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At the Cat Clinic, we incorporate acupuncture into our normal western medicine approach.

The technique originated in China and other Eastern cultures thousands of years ago, treating mainly human patients, but also animals to a limited degree.

Veterinary acupuncture started developing in the 1970’s. Since then it has become a well recognised form of treatment in many different species.

Traditional Chinese Medicine (TCM) is a very holistic approach, trying to find balance between physical, emotional and spiritual factors. Practitioners use Chinese herbal remedies, and interpret symptoms of illness according to ancient Chinese thinking.

However, now western medicine has scientifically investigated and demonstrated the physiological effects of acupuncture, and has integrated it into treatments of acute and chronic pain from musculoskeletal and neurological conditions.

How does it work?

The use of fine solid needles inserted into chosen points can inhibit pain transmission via nervous pathways and also stimulate pain relieving chemicals in the brain and spinal cord. Also, inserting needles directly into painful areas of muscle can give analgesia locally.


Could my cat be helped?

Acupuncture is commonly used for-

Pain relief and healing post surgery
Typically we might use acupuncture to help with pain relief and healing after orthopaedic surgery. 

Pain relief and healing post injury
Recovery from a road traffic accident or severe trauma.

Treatment of chronic osteoarthritis.
Many elderly cats experience chronic nagging pain from osteoarthritis. They tend to suffer in silence, becoming less active, less interactive, and reluctant to be handled.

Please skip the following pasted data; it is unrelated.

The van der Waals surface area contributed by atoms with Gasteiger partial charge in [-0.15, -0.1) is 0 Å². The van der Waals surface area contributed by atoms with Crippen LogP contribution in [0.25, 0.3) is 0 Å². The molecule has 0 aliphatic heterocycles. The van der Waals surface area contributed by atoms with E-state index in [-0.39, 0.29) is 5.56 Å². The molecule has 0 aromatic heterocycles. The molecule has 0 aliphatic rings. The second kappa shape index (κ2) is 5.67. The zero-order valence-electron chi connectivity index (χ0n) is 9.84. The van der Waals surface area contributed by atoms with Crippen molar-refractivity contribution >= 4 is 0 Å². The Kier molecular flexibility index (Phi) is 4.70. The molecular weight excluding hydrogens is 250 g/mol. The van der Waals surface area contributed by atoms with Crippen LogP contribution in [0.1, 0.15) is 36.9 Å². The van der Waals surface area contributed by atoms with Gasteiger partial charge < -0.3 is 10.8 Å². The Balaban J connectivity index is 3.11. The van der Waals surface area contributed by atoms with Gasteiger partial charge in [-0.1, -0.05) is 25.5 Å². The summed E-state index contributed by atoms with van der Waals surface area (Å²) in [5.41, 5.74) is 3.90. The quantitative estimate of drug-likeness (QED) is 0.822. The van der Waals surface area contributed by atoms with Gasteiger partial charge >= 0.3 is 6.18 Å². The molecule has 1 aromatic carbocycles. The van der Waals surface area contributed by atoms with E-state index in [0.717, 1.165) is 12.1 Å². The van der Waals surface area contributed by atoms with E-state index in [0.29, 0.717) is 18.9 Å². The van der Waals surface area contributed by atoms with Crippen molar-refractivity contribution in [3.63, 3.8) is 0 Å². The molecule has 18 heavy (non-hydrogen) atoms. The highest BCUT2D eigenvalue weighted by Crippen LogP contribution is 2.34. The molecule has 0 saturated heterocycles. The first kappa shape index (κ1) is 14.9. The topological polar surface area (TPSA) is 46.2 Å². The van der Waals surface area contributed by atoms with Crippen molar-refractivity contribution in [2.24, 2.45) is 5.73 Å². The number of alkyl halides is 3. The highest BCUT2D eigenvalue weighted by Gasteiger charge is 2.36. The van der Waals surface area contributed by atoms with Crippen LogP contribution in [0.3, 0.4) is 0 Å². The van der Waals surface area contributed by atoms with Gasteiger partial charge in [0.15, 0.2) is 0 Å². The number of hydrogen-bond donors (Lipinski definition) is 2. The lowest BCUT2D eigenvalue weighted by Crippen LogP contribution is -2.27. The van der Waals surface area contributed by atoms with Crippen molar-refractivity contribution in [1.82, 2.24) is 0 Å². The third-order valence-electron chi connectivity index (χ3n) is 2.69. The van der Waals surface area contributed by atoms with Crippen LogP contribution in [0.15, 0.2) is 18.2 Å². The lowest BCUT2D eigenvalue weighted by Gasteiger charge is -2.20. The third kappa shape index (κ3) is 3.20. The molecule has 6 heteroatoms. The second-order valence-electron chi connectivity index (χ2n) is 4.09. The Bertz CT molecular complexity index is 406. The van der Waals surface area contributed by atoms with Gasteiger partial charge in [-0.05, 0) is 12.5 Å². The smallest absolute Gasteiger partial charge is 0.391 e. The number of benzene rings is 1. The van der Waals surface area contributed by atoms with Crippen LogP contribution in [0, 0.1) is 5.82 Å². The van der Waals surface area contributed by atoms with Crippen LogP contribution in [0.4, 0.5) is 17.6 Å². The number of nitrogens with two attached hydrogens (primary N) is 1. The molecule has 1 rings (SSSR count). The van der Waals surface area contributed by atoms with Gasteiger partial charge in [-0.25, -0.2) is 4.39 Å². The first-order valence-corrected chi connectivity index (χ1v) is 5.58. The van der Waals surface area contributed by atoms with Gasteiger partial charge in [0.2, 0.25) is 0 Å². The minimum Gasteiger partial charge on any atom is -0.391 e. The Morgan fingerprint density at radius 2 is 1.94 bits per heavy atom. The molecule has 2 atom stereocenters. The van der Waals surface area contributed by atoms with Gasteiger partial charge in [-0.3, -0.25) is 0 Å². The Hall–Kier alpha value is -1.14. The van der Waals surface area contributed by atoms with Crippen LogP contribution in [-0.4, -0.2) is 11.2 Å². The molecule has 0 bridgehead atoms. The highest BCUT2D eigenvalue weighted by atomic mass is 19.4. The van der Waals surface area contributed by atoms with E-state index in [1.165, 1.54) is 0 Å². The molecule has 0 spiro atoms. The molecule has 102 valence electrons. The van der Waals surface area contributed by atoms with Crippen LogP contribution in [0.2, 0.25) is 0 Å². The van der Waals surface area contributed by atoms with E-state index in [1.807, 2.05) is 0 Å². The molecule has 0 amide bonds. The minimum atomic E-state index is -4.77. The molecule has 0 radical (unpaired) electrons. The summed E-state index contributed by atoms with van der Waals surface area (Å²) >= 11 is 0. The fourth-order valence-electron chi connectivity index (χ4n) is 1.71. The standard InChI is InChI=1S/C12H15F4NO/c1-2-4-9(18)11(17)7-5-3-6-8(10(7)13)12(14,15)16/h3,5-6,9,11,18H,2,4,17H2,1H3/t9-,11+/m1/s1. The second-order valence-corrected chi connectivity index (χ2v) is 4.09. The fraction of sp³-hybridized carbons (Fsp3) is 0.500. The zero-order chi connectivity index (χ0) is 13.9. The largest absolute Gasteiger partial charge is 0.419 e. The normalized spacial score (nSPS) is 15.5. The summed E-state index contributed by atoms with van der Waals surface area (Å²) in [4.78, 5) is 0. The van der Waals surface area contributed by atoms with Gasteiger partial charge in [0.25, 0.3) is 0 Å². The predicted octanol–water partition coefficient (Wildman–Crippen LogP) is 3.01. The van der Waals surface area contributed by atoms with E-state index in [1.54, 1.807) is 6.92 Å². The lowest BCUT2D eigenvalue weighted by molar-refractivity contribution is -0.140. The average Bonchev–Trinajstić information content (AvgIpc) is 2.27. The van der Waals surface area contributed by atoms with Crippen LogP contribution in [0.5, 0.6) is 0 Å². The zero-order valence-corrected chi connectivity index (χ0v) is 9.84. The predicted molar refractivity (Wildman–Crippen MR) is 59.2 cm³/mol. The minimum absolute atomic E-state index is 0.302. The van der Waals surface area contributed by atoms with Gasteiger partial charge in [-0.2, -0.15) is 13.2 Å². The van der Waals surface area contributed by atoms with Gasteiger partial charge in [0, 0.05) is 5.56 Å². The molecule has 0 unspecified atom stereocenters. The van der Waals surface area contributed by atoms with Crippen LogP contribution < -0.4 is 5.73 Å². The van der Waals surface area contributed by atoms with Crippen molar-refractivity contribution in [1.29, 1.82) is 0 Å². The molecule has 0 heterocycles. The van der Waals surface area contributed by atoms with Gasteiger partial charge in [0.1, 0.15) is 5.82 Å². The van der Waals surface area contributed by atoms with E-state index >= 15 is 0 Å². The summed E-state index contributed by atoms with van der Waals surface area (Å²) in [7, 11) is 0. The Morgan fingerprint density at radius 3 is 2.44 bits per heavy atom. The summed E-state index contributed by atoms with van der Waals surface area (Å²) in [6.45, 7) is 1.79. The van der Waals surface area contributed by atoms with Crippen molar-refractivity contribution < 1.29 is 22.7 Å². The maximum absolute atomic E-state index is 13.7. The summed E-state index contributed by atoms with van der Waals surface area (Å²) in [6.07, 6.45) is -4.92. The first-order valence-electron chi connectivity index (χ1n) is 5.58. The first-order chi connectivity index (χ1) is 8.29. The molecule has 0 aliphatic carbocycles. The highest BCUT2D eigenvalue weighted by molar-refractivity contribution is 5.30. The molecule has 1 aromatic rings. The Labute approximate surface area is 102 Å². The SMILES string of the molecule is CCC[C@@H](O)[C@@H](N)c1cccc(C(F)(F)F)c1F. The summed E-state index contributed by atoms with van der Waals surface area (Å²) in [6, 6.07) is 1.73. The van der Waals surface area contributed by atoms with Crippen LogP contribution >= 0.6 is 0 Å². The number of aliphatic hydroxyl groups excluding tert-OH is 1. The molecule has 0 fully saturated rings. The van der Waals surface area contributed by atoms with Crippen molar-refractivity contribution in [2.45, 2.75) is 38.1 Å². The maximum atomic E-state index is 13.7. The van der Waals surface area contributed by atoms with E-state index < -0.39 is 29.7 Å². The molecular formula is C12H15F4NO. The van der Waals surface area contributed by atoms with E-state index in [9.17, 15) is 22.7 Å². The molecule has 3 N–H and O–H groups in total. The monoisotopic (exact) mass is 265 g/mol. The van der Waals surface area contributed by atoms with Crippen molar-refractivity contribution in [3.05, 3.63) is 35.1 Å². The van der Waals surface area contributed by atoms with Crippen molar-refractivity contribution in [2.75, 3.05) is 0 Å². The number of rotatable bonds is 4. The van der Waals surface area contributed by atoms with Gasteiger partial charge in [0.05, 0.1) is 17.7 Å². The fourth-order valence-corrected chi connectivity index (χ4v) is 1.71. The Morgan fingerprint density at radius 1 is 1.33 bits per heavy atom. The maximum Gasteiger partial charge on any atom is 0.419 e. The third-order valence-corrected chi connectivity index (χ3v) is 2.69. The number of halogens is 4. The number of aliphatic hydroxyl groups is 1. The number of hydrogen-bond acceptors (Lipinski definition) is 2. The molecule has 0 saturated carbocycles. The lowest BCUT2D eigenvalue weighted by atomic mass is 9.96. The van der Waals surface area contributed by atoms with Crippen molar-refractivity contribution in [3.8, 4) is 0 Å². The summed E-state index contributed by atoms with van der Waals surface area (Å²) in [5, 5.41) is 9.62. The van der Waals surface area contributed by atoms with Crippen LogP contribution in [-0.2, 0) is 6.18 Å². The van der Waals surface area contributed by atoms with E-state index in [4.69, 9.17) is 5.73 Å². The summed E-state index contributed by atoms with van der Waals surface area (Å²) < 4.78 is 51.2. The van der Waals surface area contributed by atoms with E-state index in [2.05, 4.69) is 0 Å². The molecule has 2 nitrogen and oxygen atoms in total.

They rarely limp, as often both legs are affected. Owners may notice stiffness after lying down, and inability to jump up or manage the stairs as before.

These cats often struggle to groom themselves, so a matted coat or over long nails are sometimes seen.

Chronic pain is slower to respond than a recent onset problem, but we have had many old cats benefit from ongoing acupuncture. It is especially useful in those cats who cannot have the non-steroidal anti-inflammatory drugs due to other illness.

Is it safe?

Acupuncture is a very safe treatment when administered by a trained practitioner. Side effects are rare but do exist. The cat’s condition can seem worse for 48 hours after the first treatment. Others may feel lethargic for 24 hours after treatment.

However, most animals tolerate the needles very well and become quite relaxed once needles have been placed in position. Some humans report tingling, numbness or cramps, and we should assume such symptoms may occasionally occur in our cats too.

It is thought about 70 % of human and veterinary patients may respond to acupuncture treatment.  Acute short term pain responds much more quickly than chronic pain, as we might predict.

What happens during a session?

Your cat would be booked a 30 minute appointment during normal surgery hours. The owner and I usually sit on the window seat away from the examination table, where the cat can sit on a blanket or in the bottom of the cat carrier. Often watching passers-by can take the cat’s mind off what the vet is doing!

Treatment is tailored to the individual, so may involve just a few needles placed for a few minutes. Cats with a lot of painful trigger points may receive more needles and they may be left up to 15-20 minutes. The cat’s temperament can also influence how much treatment is attempted. However, even naughty cats can often respond well once the needles are placed.

We usually begin quite intensively, with 4 treatments at weekly intervals. It would be hoped to see some improvement after 2 treatments and a good response after 4. If so, we might go to a few sessions 3-4 weeks apart or even more.

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